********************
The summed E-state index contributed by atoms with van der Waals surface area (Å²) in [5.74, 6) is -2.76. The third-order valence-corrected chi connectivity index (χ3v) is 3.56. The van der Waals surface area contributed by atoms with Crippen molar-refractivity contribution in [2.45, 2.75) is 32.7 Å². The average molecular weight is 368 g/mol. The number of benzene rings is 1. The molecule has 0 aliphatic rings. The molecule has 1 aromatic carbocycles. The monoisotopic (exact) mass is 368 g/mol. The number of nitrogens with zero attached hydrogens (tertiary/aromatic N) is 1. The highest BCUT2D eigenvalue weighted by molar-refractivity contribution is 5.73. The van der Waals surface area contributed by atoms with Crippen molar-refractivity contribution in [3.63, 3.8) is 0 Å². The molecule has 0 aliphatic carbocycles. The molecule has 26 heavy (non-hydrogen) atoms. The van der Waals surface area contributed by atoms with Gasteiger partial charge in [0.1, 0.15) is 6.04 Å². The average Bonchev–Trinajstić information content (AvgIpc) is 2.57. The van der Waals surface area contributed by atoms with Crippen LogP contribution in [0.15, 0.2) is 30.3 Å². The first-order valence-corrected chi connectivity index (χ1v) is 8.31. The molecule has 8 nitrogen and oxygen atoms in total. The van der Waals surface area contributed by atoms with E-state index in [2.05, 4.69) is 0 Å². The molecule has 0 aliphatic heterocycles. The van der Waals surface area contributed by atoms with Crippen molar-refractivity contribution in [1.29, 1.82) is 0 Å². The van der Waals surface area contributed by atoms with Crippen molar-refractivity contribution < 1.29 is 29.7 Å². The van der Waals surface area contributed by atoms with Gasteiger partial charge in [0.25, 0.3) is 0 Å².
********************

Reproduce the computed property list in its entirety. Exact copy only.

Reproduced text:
The summed E-state index contributed by atoms with van der Waals surface area (Å²) in [5.74, 6) is -2.76. The third-order valence-corrected chi connectivity index (χ3v) is 3.56. The van der Waals surface area contributed by atoms with Crippen molar-refractivity contribution in [2.45, 2.75) is 32.7 Å². The average molecular weight is 368 g/mol. The number of benzene rings is 1. The molecule has 0 aliphatic rings. The molecule has 1 aromatic carbocycles. The monoisotopic (exact) mass is 368 g/mol. The number of nitrogens with zero attached hydrogens (tertiary/aromatic N) is 1. The highest BCUT2D eigenvalue weighted by molar-refractivity contribution is 5.73. The van der Waals surface area contributed by atoms with Crippen molar-refractivity contribution in [3.63, 3.8) is 0 Å². The molecule has 0 aliphatic carbocycles. The molecule has 26 heavy (non-hydrogen) atoms. The van der Waals surface area contributed by atoms with Gasteiger partial charge in [0.1, 0.15) is 6.04 Å². The average Bonchev–Trinajstić information content (AvgIpc) is 2.57. The van der Waals surface area contributed by atoms with Crippen LogP contribution in [0.15, 0.2) is 30.3 Å². The first-order valence-corrected chi connectivity index (χ1v) is 8.31. The molecule has 8 nitrogen and oxygen atoms in total. The van der Waals surface area contributed by atoms with E-state index in [2.05, 4.69) is 0 Å². The molecule has 0 aliphatic heterocycles. The van der Waals surface area contributed by atoms with Crippen molar-refractivity contribution in [1.29, 1.82) is 0 Å². The van der Waals surface area contributed by atoms with Crippen molar-refractivity contribution < 1.29 is 29.7 Å². The van der Waals surface area contributed by atoms with Gasteiger partial charge in [0.25, 0.3) is 0 Å².